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Emile Griffith

Many years ago I contributed to a cult boxing magazine called Round One. This led me to undertake some research into Emile Griffith for an article entitled Emile and the Defectives, a review of his lesser known contests. Griffith was chiefly famous – or infamous- for a fight with Benny Kid Paret. After a flurry of blows, 23 in all, Paret lost and never regained consciousness. Looking back the late fifties and early sixties were a golden age of boxing: you could argue that Sugar Ray Robinson was the greatest of all, a young, brash fighter in the heavyweight division trained by Angelo Dundee was emerging, his name was Cassius Clay and in  the welter division was Emile Griffith. His background was not the normal one of fighting your way out of penury with stays at the pentientary on the way. Born in the US Virgin Island of St Thomas in 1938, abused by his uncle and maltreated by his cousin, his family moved to New York and he found work in  a milliners factory. One day his boss Howie Albert noted, when stripped to the waist, his fine physique. He asked him if he had ever tried boxing to which Griffith replied that he believed his method of stacking hats was fine. Albert took him to the gym of Gil Clancy and the rest is history.

In his fine biography A Man’s World: the  Double Life of Emile Griffith writer Duncan Macrae examines in some detail the other unusual aspect of Griffith, that he was gay and hung about louche transvestite bars in Time Square. He did have a girlfriend of sorts Esther but his main companion was a youngster called Matthew. At the weigh-in with Paret the Cuban goaded Griffith by insulting him with the term “Maricon”,  Spanish slang for a faggot, and touched his buttocks. It is thought that this insult generated the onslaught that followed. In fact there were two other considerations of relevance: referee Ruby Goldstein in his last fight was slow to react to having a boxer pinned upright on the ropes by one hand and belted to the head by another so unable to defend  himself and this would shortly not be tolerated. Secondly Paret’s style in previous bouts was to absorb punishment, one which his trainer Alfora advocated. He should have thrown in the towel. New York Mayor Rockefeller commissioned an enquiry and there was world-wide condemnation of boxing. A few months later Davey Moore was to die after sustaining head injuries in a contest with another Cuban Sugar Ramos. So the golden age of boxing was also one when the fight game was under the strictest scrutiny as to its future . Nowadays being gay would not be so covert, boxing is much better controlled to avoid the lethal impact of fist on brain, but equally at the time of the Paret fight there were only 11 champions across the weights. Boxing has been tarred by the plethora  of titles and diversity of weight divisions. I would stick my neck out, avoiding the Griffith uppercut, and argue for all the lack of safety in the early sixties it was a better sport.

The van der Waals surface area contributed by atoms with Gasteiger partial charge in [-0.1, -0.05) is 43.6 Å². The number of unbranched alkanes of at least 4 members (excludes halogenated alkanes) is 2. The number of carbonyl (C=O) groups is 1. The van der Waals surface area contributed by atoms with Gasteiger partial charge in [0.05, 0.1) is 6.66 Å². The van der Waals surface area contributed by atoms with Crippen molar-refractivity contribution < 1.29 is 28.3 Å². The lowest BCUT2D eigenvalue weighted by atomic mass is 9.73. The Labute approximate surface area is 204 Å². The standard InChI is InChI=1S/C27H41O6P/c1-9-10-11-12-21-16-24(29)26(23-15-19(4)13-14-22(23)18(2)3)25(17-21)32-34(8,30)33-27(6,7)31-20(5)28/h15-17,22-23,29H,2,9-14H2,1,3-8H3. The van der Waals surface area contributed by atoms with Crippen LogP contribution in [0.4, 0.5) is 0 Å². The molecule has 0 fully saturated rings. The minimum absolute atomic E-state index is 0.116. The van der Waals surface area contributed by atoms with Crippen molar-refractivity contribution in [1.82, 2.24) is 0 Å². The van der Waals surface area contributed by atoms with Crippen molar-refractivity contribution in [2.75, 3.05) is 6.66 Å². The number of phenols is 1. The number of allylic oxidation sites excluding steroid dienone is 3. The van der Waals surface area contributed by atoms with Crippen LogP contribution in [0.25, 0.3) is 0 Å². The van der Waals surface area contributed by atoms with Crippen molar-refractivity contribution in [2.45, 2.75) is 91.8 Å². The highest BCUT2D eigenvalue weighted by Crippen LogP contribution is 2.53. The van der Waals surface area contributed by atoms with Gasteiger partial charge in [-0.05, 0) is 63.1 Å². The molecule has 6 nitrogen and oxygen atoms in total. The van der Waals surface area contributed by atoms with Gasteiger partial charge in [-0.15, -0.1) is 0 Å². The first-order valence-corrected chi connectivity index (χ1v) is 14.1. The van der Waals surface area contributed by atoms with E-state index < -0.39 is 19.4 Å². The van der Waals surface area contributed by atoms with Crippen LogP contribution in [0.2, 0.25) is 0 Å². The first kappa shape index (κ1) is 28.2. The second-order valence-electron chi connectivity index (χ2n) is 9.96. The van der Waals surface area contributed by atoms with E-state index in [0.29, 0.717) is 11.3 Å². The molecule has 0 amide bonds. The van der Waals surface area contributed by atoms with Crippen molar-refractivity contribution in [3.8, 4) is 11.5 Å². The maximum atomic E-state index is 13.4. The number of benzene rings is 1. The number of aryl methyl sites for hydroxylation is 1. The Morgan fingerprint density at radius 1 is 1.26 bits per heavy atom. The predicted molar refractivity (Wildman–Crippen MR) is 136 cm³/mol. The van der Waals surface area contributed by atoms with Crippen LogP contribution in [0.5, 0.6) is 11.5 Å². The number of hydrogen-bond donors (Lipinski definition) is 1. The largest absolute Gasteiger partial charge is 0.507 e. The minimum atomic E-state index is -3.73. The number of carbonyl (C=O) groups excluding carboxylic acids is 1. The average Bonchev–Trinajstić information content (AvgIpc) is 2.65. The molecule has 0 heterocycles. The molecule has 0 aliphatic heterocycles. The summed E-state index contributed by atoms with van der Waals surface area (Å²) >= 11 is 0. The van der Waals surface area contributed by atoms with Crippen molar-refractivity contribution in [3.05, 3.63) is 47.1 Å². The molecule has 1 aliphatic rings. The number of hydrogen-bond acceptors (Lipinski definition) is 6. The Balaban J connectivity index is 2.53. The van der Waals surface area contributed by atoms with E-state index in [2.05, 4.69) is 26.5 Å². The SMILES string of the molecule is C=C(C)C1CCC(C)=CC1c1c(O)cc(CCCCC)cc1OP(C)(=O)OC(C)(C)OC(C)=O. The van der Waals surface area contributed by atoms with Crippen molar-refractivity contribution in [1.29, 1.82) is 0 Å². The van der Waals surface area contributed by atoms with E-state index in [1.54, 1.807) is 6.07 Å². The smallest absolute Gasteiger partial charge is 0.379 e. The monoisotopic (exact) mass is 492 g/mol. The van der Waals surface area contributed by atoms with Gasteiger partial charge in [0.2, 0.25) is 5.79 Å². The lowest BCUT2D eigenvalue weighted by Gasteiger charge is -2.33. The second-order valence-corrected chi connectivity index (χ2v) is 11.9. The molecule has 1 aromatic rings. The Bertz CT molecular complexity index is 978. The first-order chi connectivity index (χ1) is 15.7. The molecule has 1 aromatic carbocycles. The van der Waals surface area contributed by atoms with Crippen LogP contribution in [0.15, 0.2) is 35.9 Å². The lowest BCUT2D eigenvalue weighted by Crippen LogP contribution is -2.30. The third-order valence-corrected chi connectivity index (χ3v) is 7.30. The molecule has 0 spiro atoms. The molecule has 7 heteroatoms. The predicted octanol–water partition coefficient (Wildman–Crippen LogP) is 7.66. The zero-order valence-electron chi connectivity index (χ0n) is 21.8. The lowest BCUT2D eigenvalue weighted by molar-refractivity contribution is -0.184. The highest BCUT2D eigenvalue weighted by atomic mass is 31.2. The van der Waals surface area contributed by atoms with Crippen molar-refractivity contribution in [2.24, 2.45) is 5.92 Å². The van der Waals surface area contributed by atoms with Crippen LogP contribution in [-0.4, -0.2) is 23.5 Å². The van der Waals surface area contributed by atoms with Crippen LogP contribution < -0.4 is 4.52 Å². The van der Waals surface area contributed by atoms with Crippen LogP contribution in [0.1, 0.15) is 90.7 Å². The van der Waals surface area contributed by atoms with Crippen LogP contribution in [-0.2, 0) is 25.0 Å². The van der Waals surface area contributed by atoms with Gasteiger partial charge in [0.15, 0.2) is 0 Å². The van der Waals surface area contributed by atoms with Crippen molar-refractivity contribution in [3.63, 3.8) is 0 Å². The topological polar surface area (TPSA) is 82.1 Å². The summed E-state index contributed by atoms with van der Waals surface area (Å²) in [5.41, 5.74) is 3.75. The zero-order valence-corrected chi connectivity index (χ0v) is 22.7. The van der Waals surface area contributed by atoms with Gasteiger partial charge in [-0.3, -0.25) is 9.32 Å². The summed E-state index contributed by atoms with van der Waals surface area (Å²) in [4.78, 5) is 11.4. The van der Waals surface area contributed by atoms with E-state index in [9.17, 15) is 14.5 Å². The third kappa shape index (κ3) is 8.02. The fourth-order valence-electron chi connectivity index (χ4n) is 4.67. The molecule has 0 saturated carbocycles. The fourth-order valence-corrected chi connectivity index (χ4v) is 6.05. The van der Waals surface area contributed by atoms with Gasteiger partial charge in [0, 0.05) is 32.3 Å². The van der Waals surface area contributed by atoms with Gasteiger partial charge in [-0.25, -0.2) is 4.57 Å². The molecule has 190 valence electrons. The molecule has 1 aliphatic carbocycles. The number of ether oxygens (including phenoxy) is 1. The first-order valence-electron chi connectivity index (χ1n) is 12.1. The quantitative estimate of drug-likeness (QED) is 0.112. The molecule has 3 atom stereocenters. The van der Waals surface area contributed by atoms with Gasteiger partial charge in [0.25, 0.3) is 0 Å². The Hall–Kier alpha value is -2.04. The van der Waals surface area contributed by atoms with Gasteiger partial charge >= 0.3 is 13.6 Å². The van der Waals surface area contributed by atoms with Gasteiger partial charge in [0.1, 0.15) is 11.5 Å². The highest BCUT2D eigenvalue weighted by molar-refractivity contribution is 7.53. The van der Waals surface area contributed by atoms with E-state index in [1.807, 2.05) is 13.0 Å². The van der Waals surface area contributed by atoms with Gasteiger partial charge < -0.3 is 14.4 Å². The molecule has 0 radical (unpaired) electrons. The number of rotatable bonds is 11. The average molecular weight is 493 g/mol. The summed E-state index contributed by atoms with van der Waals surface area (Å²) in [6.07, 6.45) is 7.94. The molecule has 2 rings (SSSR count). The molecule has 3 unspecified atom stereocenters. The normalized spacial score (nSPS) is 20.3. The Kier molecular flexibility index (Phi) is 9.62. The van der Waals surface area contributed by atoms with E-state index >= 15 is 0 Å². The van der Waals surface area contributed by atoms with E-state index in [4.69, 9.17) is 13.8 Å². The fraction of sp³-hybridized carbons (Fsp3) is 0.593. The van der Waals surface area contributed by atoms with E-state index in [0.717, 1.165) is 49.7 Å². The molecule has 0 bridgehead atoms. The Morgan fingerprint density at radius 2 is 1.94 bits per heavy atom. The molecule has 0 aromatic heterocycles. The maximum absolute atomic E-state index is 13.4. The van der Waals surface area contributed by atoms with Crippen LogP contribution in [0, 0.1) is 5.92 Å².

Like many fighters of that era he went on too long and by the late sixties and seventies legends like Carlos Monzon, with whom he went the distance, Nino Benvenuti and Jose Napoles had too much strength and ring craft  for the older man. It is said that the reason he had few knockouts (only 12 in the 80 bouts after Paret) as a devastating counter  puncher was that he never got over that death. One of the oddities of boxing is that the adoption of a different persona in the ring. Outside the ring he had a soft calypso voice and a gentle almost effete manner but within the ropes he could be lethal and courageous, as his three bouts with the tough slugger Luis Rodriguez attest.

Suffering from dementia pugilistica Griffith died a couple of years back. In his post-boxing career, he did marry and adopted his wife’s son, he worked in a detention centre and was a respected trainer, of champion Wilfred Benitez amongst others. Undoubtedly one of the Masters of the Ring who fought more rounds than Ali or Sugar Ray, it was fascinating to learn more of his life and re-acquaint myself with it in Macrae’s superlative book rightfully nominated for the William Hill sports prize.



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About James Westacott

James Westacott, a former City investment banker, acquired his love of the Noble Art as a schoolboy in the 1970s. For many years he attended boxing events in and around London and more recently became a subscriber to the Box Nation satellite/cable channel. His all-time favourite boxer is Carlos Monzon. More Posts